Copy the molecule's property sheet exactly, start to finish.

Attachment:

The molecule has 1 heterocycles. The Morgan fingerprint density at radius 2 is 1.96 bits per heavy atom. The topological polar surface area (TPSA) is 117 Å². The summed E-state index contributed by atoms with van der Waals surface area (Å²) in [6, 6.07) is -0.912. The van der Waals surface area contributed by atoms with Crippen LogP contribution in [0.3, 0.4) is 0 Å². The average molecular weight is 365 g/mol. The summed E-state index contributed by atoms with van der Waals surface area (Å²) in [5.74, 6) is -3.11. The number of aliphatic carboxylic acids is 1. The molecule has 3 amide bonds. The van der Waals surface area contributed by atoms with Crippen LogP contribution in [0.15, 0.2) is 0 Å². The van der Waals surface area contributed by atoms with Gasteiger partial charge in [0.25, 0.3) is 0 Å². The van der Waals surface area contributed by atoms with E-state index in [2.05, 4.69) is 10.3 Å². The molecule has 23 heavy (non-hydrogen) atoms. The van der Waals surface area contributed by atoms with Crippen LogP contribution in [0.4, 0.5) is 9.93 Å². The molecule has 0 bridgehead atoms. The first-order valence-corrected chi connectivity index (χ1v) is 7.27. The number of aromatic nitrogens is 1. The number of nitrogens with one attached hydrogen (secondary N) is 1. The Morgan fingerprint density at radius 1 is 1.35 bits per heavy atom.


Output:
The molecule has 1 heterocycles. The Morgan fingerprint density at radius 2 is 1.96 bits per heavy atom. The topological polar surface area (TPSA) is 117 Å². The summed E-state index contributed by atoms with van der Waals surface area (Å²) in [6, 6.07) is -0.912. The van der Waals surface area contributed by atoms with Crippen LogP contribution in [0.3, 0.4) is 0 Å². The average molecular weight is 365 g/mol. The summed E-state index contributed by atoms with van der Waals surface area (Å²) in [5.74, 6) is -3.11. The number of aliphatic carboxylic acids is 1. The molecule has 3 amide bonds. The van der Waals surface area contributed by atoms with Crippen LogP contribution in [0.15, 0.2) is 0 Å². The van der Waals surface area contributed by atoms with Gasteiger partial charge in [0.25, 0.3) is 0 Å². The van der Waals surface area contributed by atoms with E-state index in [2.05, 4.69) is 10.3 Å². The molecule has 23 heavy (non-hydrogen) atoms. The van der Waals surface area contributed by atoms with Crippen LogP contribution in [0.4, 0.5) is 9.93 Å². The molecule has 0 bridgehead atoms. The first-order valence-corrected chi connectivity index (χ1v) is 7.27. The number of aromatic nitrogens is 1. The number of nitrogens with one attached hydrogen (secondary N) is 1. The Morgan fingerprint density at radius 1 is 1.35 bits per heavy atom.